Join Date: May 2002
Thanked 51 Times in 48 Posts
Rep Power: 18
Re: Newport RI Boat Show Discussion
We went yesterday. The weather was just perfect. The past five years or so, I've parked in the lot at First Beach ($15) and taken the free shuttle to the show. I've done the "find a spot somewhere on the street" thing, as well as parking at the Visitor's Center. The beach may not be the cheapest, but it works best. We got there about 11 am, and the lot was just about full. The attendant said they had parked over a 1000 cars already. We managed to find a spot as someone else was leaving. Surprisingly, although the show was crowded, it wasn't obnoxious. I never had to wait to board any boats, although I did have to wait once or twice to go below.
The Admiral and I went on a number of boats. I must say I loved the Alerion Cruising 41. Just a beautiful boat. Wonderful craftsmanship, and very practical given the limitations of the design. My wife's favorite was the Italia 13.something. This was I believe hull #13 that had just arrived in this country. The sails weren't even on the boat. A very modern design, with some very clean woodwork below. Nice. Not my thing, but nice.
We also went aboard what is essentially a Friendship 50 The owner loved his Friendship 40 but wanted something bigger. He had Ted Fontaine (the designer of the F40) draw up a new boat and had it built custom cold molded by a yard in Maine. Crazy beautiful workmanship, above and below deck.
After lunch, the Mrs. went shopping and I went aboard a number of boats that I had never seen before. A lot of the boats looked very similar to the Italia: sloped cabin trunk, wide stern sections, expansive cockpit, open salon with light colored woods, kind of Ikea-looking. The boats that I really wanted to check out and did were the Beneteau Sense models. I know they aren't very favored by some "real" sailors, but I have to admit that I would love to be invited on a party or coastal cruise on the 50 or 55. These boats really hit their design brief on the nose; they really fit the way that most people use their boats: as party platforms at anchor or at the dock, which nice accommodations for coastal cruising. As I looked at the large cockpit, short three steps down into the wide open salon, with all berths towards the bow, I was reminded of the mullet hair cut: business in front, party in back. And while the Sense series (as well as all of the Beneteaus and Jenneaus) follow the same styling queues as the Italia, the Azuree and others, the level of fit and finish on the Beneteau Senses were clearly a cut below their more expensive European competition.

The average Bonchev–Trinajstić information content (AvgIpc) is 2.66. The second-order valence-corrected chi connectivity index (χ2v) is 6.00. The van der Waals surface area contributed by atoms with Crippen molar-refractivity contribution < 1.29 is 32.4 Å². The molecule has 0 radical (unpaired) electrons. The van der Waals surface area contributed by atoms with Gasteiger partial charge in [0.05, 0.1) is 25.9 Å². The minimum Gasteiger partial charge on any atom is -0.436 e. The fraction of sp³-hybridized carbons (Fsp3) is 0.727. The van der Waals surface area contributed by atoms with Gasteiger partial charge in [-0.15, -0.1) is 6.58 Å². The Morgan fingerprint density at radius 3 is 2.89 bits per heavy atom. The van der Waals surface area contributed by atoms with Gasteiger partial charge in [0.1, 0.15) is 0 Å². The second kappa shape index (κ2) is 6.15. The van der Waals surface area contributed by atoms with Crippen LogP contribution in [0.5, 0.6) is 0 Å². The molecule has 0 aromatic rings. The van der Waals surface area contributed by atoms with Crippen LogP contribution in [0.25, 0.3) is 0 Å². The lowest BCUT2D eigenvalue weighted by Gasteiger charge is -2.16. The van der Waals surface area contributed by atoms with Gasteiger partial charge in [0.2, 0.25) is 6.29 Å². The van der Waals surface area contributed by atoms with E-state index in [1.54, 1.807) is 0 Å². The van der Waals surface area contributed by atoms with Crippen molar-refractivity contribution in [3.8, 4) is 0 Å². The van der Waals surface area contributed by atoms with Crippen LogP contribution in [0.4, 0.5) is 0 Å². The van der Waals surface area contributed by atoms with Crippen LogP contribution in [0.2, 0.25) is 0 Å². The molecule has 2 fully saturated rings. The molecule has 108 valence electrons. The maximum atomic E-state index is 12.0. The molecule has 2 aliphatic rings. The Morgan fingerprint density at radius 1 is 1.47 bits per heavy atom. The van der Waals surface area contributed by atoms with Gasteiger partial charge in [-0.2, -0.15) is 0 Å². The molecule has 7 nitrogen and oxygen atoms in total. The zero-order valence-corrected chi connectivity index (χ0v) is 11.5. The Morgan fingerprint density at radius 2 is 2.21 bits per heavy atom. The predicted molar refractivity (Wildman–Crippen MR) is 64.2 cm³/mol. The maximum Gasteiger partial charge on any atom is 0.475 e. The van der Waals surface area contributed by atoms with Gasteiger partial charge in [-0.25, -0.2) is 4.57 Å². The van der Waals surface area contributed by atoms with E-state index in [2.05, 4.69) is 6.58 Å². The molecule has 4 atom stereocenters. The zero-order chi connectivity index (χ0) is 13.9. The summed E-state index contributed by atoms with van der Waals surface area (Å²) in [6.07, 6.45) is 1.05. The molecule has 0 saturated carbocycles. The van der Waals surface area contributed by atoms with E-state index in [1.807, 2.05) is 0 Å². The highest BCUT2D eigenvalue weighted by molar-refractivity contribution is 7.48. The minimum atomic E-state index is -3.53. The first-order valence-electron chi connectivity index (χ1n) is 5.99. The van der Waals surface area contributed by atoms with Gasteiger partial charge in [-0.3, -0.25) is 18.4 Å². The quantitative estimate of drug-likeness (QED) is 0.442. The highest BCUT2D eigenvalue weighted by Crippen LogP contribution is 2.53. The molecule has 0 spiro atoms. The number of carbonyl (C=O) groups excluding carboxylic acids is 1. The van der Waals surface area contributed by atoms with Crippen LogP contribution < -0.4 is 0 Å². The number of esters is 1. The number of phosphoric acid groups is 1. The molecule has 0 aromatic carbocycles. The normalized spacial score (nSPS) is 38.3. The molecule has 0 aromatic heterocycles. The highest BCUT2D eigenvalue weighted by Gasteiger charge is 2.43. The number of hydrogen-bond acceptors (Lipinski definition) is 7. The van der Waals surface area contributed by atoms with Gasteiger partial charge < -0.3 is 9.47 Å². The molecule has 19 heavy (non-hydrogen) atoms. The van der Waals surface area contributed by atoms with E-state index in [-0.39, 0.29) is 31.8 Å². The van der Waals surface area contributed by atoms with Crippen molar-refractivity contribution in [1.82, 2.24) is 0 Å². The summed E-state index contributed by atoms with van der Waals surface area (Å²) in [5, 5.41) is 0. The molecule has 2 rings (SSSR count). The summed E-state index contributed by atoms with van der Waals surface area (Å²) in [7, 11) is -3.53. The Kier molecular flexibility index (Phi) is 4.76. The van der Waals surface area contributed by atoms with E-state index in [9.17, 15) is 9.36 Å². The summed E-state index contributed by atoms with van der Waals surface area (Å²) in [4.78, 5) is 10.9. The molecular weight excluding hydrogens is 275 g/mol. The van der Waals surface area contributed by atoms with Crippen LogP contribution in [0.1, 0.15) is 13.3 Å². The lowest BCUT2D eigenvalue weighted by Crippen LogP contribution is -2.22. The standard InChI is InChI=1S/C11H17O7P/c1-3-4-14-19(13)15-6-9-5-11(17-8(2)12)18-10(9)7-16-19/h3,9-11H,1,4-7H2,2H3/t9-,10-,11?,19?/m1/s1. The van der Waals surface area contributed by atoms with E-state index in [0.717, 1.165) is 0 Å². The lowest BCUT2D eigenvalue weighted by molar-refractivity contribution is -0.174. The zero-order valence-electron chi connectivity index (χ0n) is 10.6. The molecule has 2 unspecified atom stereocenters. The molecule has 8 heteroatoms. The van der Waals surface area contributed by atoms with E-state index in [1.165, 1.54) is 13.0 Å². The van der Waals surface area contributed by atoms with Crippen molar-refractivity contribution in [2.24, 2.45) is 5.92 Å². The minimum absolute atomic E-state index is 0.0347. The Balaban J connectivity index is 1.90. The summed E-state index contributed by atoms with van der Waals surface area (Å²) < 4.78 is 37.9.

I also spent a lot of time on my favorite boat, the Seaward 32 RK. Spent some time talking to the sales person, a very nice young woman who happens to be the daughter of the company's owner. Wish I could buy the boat....
One of the main reasons I wanted to go the show was to talk to a stainless manufacturer about replacing my lifelines and putting some gates in. I found the Suncor guy almost immediately and found out exactly what I need. I will be buying new lifelines and gates to install next spring.
On a fun note, my wife and I were approached by three young ladies in Quantum Sails t shirts to undertake a "challenge". They had a deck of knot-tying cards; if I could tie the knot described on the card that picked, I would win a prize. Why not? So the card I pick is for a sheet bend, one of three or four knots that I can tie in the dark. Boom! and wife and I win a couple croakies. My wife (ever the trouble-maker) says, "give him another". So the next card I pick? A bowline. What are the odds that out of that big deck of cards, I would pick one of the other three knots I know well? Too bad that there were no more prizes.